Consumers have switched off their TVs and turned to ad-free streaming in droves, so how can advertisers make the impact they used to? In this episode of Mastering Innovation on Sirius XM Channel 132, Business Radio Powered by The Wharton School, Gary Shenk (G’97), Founder and Executive Chairman at Branded Entertainment Network (BEN), discussed how BEN became the global market leader in branded product integration as well as the trends that enabled the widespread appearance of brands in media.
Traditional advertising is rapidly declining and streaming has captured the world. Brands have also become ubiquitous, and content producers seek to include them in their programming to appear authentic. This is where BEN steps in to help brands seamlessly place themselves in entertainment at scale. They have worked with Zillow, Microsoft, Cadillac, and others.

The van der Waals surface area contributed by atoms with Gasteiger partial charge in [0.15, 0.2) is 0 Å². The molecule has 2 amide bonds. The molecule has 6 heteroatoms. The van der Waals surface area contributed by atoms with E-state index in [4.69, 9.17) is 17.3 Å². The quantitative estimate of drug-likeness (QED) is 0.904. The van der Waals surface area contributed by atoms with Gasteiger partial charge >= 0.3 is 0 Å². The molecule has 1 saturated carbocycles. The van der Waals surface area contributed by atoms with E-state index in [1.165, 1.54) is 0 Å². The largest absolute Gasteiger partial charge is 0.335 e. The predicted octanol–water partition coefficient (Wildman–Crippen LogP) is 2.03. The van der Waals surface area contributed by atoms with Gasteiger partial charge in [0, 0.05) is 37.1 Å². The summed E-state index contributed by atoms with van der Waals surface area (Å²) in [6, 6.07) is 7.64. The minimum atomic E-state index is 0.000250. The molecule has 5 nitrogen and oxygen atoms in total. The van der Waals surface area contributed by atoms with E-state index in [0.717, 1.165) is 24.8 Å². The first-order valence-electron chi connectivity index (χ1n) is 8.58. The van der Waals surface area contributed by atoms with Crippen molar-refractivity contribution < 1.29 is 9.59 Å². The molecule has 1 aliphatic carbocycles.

Some of BEN’s innovations include a pricing model based on how a brand appears in a show and the ability to measure valuable data about affinity towards a brand, purchase intent, and conversions. The measurable impact they provide to customers is key to their over 90% retention rate. This year alone, they are doing over 6,000 integrations with over $1.2 billion of media value. Shenk predicts product integration will be a big part of the advertising landscape in the coming years, with BEN at its forefront.
An excerpt of the interview is transcribed below. Listen to more episodes here.
Harbir Singh: Tell us more about the business that you do. I’m really fascinated by it, but I want our listeners to hear exactly what the new innovations are.